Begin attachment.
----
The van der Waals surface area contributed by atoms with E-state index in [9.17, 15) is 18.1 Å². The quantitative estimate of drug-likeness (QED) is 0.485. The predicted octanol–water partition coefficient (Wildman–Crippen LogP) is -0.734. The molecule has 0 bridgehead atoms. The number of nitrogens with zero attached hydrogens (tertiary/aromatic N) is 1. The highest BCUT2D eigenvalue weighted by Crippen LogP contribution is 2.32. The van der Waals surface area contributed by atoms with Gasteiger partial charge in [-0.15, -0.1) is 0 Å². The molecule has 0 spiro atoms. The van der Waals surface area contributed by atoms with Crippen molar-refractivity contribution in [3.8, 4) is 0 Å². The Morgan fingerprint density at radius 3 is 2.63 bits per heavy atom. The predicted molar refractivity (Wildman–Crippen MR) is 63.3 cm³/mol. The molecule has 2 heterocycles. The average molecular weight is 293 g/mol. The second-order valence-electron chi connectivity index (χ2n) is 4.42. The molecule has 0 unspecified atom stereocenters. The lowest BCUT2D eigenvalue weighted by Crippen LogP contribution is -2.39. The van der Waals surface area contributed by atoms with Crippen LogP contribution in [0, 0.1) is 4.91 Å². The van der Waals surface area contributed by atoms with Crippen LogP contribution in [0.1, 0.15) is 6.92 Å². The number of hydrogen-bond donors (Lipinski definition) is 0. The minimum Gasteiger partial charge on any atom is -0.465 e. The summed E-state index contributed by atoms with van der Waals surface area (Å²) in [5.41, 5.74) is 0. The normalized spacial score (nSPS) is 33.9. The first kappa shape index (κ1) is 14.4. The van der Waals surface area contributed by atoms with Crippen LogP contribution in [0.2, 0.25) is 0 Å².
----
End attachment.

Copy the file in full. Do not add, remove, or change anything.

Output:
The van der Waals surface area contributed by atoms with E-state index in [9.17, 15) is 18.1 Å². The quantitative estimate of drug-likeness (QED) is 0.485. The predicted octanol–water partition coefficient (Wildman–Crippen LogP) is -0.734. The molecule has 0 bridgehead atoms. The number of nitrogens with zero attached hydrogens (tertiary/aromatic N) is 1. The highest BCUT2D eigenvalue weighted by Crippen LogP contribution is 2.32. The van der Waals surface area contributed by atoms with Gasteiger partial charge in [-0.15, -0.1) is 0 Å². The molecule has 0 spiro atoms. The van der Waals surface area contributed by atoms with Crippen molar-refractivity contribution in [3.8, 4) is 0 Å². The Morgan fingerprint density at radius 3 is 2.63 bits per heavy atom. The predicted molar refractivity (Wildman–Crippen MR) is 63.3 cm³/mol. The molecule has 2 heterocycles. The average molecular weight is 293 g/mol. The second-order valence-electron chi connectivity index (χ2n) is 4.42. The molecule has 0 unspecified atom stereocenters. The lowest BCUT2D eigenvalue weighted by Crippen LogP contribution is -2.39. The van der Waals surface area contributed by atoms with Crippen LogP contribution in [0, 0.1) is 4.91 Å². The van der Waals surface area contributed by atoms with Crippen LogP contribution in [0.1, 0.15) is 6.92 Å². The number of hydrogen-bond donors (Lipinski definition) is 0. The minimum Gasteiger partial charge on any atom is -0.465 e. The summed E-state index contributed by atoms with van der Waals surface area (Å²) in [5.41, 5.74) is 0. The normalized spacial score (nSPS) is 33.9. The first kappa shape index (κ1) is 14.4. The van der Waals surface area contributed by atoms with Crippen LogP contribution in [0.2, 0.25) is 0 Å².